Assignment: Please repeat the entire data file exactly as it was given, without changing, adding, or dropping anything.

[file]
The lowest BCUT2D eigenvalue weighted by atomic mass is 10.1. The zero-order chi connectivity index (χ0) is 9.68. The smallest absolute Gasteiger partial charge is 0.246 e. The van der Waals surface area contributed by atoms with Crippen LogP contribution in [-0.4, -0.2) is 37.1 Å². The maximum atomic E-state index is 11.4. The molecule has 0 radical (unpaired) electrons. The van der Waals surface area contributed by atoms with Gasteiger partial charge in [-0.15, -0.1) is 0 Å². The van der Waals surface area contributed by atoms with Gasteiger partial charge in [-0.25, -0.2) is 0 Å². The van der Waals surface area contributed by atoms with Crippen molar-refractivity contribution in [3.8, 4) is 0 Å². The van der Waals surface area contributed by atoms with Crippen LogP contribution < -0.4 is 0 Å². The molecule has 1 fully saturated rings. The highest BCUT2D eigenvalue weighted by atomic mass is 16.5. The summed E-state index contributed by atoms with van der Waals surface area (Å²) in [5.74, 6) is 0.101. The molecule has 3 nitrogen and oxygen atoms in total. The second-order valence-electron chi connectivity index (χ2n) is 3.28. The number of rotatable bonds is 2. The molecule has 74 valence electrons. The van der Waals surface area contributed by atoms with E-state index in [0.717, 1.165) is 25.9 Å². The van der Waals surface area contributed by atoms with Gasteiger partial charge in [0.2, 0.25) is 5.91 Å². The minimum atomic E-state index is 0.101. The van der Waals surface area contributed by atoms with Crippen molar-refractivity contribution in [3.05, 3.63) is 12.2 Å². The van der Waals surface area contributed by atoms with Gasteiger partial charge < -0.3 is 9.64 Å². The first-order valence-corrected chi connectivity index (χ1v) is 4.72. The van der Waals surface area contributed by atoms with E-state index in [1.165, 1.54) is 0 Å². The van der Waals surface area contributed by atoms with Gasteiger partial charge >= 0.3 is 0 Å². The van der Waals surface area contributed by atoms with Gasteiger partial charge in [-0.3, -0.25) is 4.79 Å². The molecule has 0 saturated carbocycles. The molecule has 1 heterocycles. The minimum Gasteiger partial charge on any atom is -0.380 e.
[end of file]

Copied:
The lowest BCUT2D eigenvalue weighted by atomic mass is 10.1. The zero-order chi connectivity index (χ0) is 9.68. The smallest absolute Gasteiger partial charge is 0.246 e. The van der Waals surface area contributed by atoms with Crippen LogP contribution in [-0.4, -0.2) is 37.1 Å². The maximum atomic E-state index is 11.4. The molecule has 0 radical (unpaired) electrons. The van der Waals surface area contributed by atoms with Gasteiger partial charge in [-0.15, -0.1) is 0 Å². The van der Waals surface area contributed by atoms with Gasteiger partial charge in [-0.25, -0.2) is 0 Å². The van der Waals surface area contributed by atoms with Crippen molar-refractivity contribution in [3.8, 4) is 0 Å². The van der Waals surface area contributed by atoms with Crippen LogP contribution < -0.4 is 0 Å². The molecule has 1 fully saturated rings. The highest BCUT2D eigenvalue weighted by atomic mass is 16.5. The summed E-state index contributed by atoms with van der Waals surface area (Å²) in [5.74, 6) is 0.101. The molecule has 3 nitrogen and oxygen atoms in total. The second-order valence-electron chi connectivity index (χ2n) is 3.28. The number of rotatable bonds is 2. The molecule has 74 valence electrons. The van der Waals surface area contributed by atoms with E-state index in [0.717, 1.165) is 25.9 Å². The van der Waals surface area contributed by atoms with Gasteiger partial charge in [0.2, 0.25) is 5.91 Å². The minimum atomic E-state index is 0.101. The van der Waals surface area contributed by atoms with Crippen molar-refractivity contribution in [3.05, 3.63) is 12.2 Å². The van der Waals surface area contributed by atoms with Gasteiger partial charge < -0.3 is 9.64 Å². The first-order valence-corrected chi connectivity index (χ1v) is 4.72. The van der Waals surface area contributed by atoms with E-state index in [1.165, 1.54) is 0 Å². The van der Waals surface area contributed by atoms with Gasteiger partial charge >= 0.3 is 0 Å². The van der Waals surface area contributed by atoms with Gasteiger partial charge in [-0.3, -0.25) is 4.79 Å². The molecule has 0 saturated carbocycles. The molecule has 1 heterocycles. The minimum Gasteiger partial charge on any atom is -0.380 e.